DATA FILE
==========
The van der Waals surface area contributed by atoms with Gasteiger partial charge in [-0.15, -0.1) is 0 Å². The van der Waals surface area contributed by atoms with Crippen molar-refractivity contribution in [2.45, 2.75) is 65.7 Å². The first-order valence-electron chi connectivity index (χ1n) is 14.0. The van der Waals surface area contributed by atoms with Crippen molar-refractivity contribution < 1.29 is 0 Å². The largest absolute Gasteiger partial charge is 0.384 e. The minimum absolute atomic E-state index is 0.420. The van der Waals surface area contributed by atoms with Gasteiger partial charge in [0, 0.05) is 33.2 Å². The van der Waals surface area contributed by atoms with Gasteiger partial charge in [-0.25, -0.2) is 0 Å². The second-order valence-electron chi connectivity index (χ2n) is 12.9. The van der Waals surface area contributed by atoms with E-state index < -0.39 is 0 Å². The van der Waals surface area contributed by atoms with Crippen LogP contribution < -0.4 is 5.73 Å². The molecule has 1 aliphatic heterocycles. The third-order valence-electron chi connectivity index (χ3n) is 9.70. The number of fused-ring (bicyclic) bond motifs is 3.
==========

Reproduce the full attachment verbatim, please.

The van der Waals surface area contributed by atoms with Gasteiger partial charge in [-0.15, -0.1) is 0 Å². The van der Waals surface area contributed by atoms with Crippen molar-refractivity contribution in [2.45, 2.75) is 65.7 Å². The first-order valence-electron chi connectivity index (χ1n) is 14.0. The van der Waals surface area contributed by atoms with Crippen molar-refractivity contribution < 1.29 is 0 Å². The largest absolute Gasteiger partial charge is 0.384 e. The minimum absolute atomic E-state index is 0.420. The van der Waals surface area contributed by atoms with Gasteiger partial charge in [0, 0.05) is 33.2 Å². The van der Waals surface area contributed by atoms with Gasteiger partial charge in [-0.25, -0.2) is 0 Å². The second-order valence-electron chi connectivity index (χ2n) is 12.9. The van der Waals surface area contributed by atoms with E-state index < -0.39 is 0 Å². The van der Waals surface area contributed by atoms with Crippen LogP contribution < -0.4 is 5.73 Å². The molecule has 1 aliphatic heterocycles. The third-order valence-electron chi connectivity index (χ3n) is 9.70. The number of fused-ring (bicyclic) bond motifs is 3.